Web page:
2: The Industrial Revolution
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The Blackford and Kerr chapter gives a good general overview of established opinion on shifts in American business and economic history during the first half of the nineteenth century. Licht's chapter gives more information on some specific topics, and seeks to emphasize the continuing diversity of industrial forms (pages 30-35 are particularly important in this respect).

Discussion Questions

  1. What are the most important shifts taking place in American business between the Revolution and the Civil War? What is driving them? How do shifts in transportation, agriculture and industry relate to each other -- are there any generalizations?
  2. What were the most important industries (defined broadly) during the period?
  3. How were businesses established, and who by? How were they run?
  4. What is distinctive about American industrialization, as opposed to the processes taking place in Britain and other countries? Why?
  5. One thing the readings show is the difficulty of generalizing. But... what shifts might a typical American worker experience during the period? How might work in the mid-nineteenth century differ from work a hundred years later?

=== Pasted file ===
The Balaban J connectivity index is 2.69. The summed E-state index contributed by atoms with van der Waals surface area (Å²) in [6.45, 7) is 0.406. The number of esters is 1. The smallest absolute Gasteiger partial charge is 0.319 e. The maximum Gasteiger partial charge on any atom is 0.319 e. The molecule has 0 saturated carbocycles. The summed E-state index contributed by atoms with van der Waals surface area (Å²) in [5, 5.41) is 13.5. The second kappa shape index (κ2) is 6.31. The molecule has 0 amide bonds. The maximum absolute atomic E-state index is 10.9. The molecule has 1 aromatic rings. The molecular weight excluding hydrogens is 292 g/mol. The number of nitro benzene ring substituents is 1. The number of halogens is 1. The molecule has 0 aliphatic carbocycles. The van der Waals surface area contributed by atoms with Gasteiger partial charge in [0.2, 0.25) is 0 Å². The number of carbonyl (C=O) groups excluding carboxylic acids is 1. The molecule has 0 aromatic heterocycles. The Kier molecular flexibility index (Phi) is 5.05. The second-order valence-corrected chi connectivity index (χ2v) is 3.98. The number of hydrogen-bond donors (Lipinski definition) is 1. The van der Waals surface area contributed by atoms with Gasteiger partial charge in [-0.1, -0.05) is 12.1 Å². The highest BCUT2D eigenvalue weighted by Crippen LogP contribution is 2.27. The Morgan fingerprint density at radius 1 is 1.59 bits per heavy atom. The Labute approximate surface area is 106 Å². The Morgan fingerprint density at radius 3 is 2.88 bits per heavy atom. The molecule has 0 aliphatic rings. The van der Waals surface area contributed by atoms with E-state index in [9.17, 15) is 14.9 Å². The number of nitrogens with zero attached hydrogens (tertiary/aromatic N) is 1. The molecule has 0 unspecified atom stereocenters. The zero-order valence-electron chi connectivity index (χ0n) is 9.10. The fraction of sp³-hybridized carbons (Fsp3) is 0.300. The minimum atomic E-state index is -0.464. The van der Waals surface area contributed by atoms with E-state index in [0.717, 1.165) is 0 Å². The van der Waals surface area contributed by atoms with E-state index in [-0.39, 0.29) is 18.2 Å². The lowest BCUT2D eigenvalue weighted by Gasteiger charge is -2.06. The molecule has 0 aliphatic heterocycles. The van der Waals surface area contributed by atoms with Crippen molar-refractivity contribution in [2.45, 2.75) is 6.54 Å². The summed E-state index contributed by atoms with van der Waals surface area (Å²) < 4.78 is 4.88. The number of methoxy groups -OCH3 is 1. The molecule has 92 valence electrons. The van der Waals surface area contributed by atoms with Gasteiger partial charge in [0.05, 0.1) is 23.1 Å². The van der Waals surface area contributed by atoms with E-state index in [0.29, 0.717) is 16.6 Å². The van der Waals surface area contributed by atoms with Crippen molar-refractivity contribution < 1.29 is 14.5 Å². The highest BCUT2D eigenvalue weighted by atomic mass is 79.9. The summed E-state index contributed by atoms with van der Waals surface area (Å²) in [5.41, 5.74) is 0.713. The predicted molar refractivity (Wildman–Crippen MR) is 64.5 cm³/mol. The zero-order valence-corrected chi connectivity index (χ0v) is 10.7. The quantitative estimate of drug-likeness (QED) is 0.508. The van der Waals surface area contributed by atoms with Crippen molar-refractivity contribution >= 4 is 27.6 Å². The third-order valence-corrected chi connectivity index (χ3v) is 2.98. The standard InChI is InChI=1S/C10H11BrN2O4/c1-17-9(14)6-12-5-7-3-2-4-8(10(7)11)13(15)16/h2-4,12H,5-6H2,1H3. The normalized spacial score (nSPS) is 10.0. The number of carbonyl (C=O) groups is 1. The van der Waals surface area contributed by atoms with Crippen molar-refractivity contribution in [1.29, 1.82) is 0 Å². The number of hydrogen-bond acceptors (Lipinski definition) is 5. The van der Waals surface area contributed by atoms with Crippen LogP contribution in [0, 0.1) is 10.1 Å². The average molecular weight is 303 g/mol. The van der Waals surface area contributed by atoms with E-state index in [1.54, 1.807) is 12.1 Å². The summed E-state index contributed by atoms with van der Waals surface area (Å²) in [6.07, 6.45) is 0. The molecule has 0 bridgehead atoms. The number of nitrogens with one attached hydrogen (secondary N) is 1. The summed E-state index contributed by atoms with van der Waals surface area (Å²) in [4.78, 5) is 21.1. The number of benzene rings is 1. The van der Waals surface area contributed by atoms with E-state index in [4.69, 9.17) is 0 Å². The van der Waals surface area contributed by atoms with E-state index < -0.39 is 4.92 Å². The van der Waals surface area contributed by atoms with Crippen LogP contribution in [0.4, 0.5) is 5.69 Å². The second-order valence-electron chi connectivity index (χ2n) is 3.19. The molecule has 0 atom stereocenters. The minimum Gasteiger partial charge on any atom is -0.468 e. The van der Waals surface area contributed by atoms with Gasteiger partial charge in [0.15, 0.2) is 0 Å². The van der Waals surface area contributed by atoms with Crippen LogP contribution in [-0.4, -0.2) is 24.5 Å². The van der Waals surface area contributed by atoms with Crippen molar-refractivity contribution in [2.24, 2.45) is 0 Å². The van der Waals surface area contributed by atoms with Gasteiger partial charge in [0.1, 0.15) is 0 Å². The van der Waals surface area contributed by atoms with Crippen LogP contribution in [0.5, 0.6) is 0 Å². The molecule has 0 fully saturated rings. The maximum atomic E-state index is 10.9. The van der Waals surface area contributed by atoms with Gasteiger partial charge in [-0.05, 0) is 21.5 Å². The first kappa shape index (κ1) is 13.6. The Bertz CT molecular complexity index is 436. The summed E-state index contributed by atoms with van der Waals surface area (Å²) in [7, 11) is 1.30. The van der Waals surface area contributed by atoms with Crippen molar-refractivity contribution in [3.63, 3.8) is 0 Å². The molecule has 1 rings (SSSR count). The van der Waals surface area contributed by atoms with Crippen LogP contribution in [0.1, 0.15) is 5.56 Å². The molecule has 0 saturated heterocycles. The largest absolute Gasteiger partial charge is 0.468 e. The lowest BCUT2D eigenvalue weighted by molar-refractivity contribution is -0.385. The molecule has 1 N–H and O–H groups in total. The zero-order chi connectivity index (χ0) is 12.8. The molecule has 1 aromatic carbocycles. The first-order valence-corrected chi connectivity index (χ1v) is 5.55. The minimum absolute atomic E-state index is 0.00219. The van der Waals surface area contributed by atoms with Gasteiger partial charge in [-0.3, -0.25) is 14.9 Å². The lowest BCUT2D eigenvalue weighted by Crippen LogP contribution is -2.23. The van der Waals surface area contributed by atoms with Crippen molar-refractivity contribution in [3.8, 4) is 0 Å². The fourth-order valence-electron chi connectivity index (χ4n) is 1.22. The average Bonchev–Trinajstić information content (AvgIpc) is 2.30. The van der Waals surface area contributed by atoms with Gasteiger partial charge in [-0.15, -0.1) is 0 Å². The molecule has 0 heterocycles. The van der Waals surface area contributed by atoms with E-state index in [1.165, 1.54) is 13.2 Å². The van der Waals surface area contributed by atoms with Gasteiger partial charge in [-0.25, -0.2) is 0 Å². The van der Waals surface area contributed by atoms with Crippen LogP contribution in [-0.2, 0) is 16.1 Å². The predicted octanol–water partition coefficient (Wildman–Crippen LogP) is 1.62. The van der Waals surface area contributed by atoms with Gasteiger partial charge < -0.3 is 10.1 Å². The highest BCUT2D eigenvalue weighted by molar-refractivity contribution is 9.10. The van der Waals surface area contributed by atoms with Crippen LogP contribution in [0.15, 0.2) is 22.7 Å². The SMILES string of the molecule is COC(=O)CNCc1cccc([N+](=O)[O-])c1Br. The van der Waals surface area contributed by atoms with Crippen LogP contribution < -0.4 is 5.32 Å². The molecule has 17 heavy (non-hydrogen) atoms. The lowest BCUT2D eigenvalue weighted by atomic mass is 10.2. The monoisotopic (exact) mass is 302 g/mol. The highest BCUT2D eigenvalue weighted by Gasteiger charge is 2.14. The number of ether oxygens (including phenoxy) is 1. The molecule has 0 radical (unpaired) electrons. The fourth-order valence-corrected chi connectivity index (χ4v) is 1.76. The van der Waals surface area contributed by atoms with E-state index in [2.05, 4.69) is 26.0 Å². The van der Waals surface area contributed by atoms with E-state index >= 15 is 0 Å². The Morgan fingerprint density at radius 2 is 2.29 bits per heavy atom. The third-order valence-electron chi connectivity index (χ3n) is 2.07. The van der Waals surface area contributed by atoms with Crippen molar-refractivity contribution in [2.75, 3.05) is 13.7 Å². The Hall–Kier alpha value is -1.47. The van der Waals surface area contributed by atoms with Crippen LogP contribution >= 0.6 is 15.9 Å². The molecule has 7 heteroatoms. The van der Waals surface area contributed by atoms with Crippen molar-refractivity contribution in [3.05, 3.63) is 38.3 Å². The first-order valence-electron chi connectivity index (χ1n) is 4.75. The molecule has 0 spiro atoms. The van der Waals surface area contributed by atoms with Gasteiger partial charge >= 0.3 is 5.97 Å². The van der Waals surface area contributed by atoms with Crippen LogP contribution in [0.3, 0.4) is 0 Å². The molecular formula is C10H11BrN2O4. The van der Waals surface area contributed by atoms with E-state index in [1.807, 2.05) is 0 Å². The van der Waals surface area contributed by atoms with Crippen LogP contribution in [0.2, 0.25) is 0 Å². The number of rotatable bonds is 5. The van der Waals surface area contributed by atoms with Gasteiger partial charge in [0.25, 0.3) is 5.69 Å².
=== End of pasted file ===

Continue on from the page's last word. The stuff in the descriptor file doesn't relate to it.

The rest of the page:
6. Lowell was important historically, and historians have long looked to it as a model for later large-scale American business. In what ways was it ahead of its time? How do you think it was it different from later (say 1900s) factories?
  7. One important point is the lack of "integration" in many industries (see Blackford & Kerr, page 91). What does this mean? How is it different from later developments?
  8. Of all the sets of readings I will assign, this is the least concerned with information. What kinds of information were important to businesses of this era? Why could these firms function without elaborate managerial or accounting systems?

Key Topics:

bulletKey characteristics of American businesses in the first half of the 19th century: Size, industries, reliance on partnerships, relationship of managers to workers, etc.
bulletLowell, Lynn and Philadelphia/NYC diversified manufacturing as alternative forms of industrialization. Make sure you know the characteristics of each -- physical organization of work, stages of historical development, sources of funding, products produced, etc.


Thomas Haigh -- email tdhaigh@colby.edu.    Home: www.tomandmaria.com/tom. Updated 04/21/2002.